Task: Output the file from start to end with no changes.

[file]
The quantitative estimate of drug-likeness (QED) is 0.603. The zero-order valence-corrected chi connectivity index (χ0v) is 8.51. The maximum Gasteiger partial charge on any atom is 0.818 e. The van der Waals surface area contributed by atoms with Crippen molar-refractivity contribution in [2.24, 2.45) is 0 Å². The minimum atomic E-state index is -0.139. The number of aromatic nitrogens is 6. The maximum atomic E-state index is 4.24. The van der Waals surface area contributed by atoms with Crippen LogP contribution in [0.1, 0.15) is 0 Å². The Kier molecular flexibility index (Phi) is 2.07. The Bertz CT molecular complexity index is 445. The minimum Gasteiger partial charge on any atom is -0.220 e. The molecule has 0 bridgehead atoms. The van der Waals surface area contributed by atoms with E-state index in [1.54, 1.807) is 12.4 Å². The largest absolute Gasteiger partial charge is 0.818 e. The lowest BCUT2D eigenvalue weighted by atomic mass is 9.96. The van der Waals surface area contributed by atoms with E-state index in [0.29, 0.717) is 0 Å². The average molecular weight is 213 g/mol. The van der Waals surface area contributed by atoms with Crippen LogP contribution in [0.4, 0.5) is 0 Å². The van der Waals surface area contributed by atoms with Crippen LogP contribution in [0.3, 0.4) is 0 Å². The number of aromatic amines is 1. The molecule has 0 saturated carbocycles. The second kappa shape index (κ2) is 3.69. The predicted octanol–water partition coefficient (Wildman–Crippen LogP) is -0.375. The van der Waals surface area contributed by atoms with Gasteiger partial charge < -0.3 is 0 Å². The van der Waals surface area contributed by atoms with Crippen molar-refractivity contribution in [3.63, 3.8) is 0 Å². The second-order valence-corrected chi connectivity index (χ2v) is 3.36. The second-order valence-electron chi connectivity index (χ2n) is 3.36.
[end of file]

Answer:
The quantitative estimate of drug-likeness (QED) is 0.603. The zero-order valence-corrected chi connectivity index (χ0v) is 8.51. The maximum Gasteiger partial charge on any atom is 0.818 e. The van der Waals surface area contributed by atoms with Crippen molar-refractivity contribution in [2.24, 2.45) is 0 Å². The minimum atomic E-state index is -0.139. The number of aromatic nitrogens is 6. The maximum atomic E-state index is 4.24. The van der Waals surface area contributed by atoms with Crippen LogP contribution in [0.1, 0.15) is 0 Å². The Kier molecular flexibility index (Phi) is 2.07. The Bertz CT molecular complexity index is 445. The minimum Gasteiger partial charge on any atom is -0.220 e. The molecule has 0 bridgehead atoms. The van der Waals surface area contributed by atoms with E-state index in [1.54, 1.807) is 12.4 Å². The largest absolute Gasteiger partial charge is 0.818 e. The lowest BCUT2D eigenvalue weighted by atomic mass is 9.96. The van der Waals surface area contributed by atoms with E-state index in [0.29, 0.717) is 0 Å². The average molecular weight is 213 g/mol. The van der Waals surface area contributed by atoms with Crippen LogP contribution in [0.4, 0.5) is 0 Å². The van der Waals surface area contributed by atoms with Crippen LogP contribution in [0.3, 0.4) is 0 Å². The number of aromatic amines is 1. The molecule has 0 saturated carbocycles. The second kappa shape index (κ2) is 3.69. The predicted octanol–water partition coefficient (Wildman–Crippen LogP) is -0.375. The van der Waals surface area contributed by atoms with Gasteiger partial charge < -0.3 is 0 Å². The van der Waals surface area contributed by atoms with Crippen molar-refractivity contribution in [3.63, 3.8) is 0 Å². The second-order valence-corrected chi connectivity index (χ2v) is 3.36. The second-order valence-electron chi connectivity index (χ2n) is 3.36.